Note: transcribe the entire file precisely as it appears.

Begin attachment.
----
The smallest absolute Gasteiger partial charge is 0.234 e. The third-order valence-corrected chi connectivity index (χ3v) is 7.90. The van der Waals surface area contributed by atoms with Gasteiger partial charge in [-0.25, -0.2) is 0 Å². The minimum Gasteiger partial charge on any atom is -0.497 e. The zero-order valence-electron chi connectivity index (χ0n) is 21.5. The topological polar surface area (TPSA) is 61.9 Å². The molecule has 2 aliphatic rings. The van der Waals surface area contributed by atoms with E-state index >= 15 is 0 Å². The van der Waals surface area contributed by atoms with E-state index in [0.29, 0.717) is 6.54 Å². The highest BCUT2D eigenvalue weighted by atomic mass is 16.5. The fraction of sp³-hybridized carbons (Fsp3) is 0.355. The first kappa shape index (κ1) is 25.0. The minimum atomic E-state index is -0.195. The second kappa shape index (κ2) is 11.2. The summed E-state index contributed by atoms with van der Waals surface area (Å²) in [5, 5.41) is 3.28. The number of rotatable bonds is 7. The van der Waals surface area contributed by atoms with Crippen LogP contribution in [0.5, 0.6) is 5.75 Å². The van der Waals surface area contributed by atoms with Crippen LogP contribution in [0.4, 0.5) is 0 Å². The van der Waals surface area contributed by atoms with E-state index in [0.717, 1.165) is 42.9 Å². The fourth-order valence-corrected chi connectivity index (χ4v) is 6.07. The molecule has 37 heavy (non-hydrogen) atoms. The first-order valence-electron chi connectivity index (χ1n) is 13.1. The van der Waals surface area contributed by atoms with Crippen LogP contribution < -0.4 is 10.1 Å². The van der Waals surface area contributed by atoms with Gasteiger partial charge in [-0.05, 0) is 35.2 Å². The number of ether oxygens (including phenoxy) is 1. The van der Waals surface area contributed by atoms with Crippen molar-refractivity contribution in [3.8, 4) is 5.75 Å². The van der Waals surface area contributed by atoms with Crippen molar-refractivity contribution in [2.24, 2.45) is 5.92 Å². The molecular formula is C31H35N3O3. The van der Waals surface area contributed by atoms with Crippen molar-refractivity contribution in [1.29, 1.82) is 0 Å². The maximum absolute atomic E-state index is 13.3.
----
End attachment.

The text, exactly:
The smallest absolute Gasteiger partial charge is 0.234 e. The third-order valence-corrected chi connectivity index (χ3v) is 7.90. The van der Waals surface area contributed by atoms with Gasteiger partial charge in [-0.25, -0.2) is 0 Å². The minimum Gasteiger partial charge on any atom is -0.497 e. The zero-order valence-electron chi connectivity index (χ0n) is 21.5. The topological polar surface area (TPSA) is 61.9 Å². The molecule has 2 aliphatic rings. The van der Waals surface area contributed by atoms with E-state index >= 15 is 0 Å². The van der Waals surface area contributed by atoms with E-state index in [0.29, 0.717) is 6.54 Å². The highest BCUT2D eigenvalue weighted by atomic mass is 16.5. The fraction of sp³-hybridized carbons (Fsp3) is 0.355. The first kappa shape index (κ1) is 25.0. The minimum atomic E-state index is -0.195. The second kappa shape index (κ2) is 11.2. The summed E-state index contributed by atoms with van der Waals surface area (Å²) in [5, 5.41) is 3.28. The number of rotatable bonds is 7. The van der Waals surface area contributed by atoms with Crippen LogP contribution in [0.5, 0.6) is 5.75 Å². The van der Waals surface area contributed by atoms with Crippen LogP contribution in [0.4, 0.5) is 0 Å². The van der Waals surface area contributed by atoms with E-state index in [0.717, 1.165) is 42.9 Å². The fourth-order valence-corrected chi connectivity index (χ4v) is 6.07. The molecule has 37 heavy (non-hydrogen) atoms. The first-order valence-electron chi connectivity index (χ1n) is 13.1. The van der Waals surface area contributed by atoms with Crippen LogP contribution < -0.4 is 10.1 Å². The van der Waals surface area contributed by atoms with Gasteiger partial charge in [-0.05, 0) is 35.2 Å². The number of ether oxygens (including phenoxy) is 1. The van der Waals surface area contributed by atoms with Crippen molar-refractivity contribution in [3.8, 4) is 5.75 Å². The van der Waals surface area contributed by atoms with Crippen molar-refractivity contribution in [2.24, 2.45) is 5.92 Å². The molecular formula is C31H35N3O3. The van der Waals surface area contributed by atoms with Crippen molar-refractivity contribution in [1.29, 1.82) is 0 Å². The maximum absolute atomic E-state index is 13.3.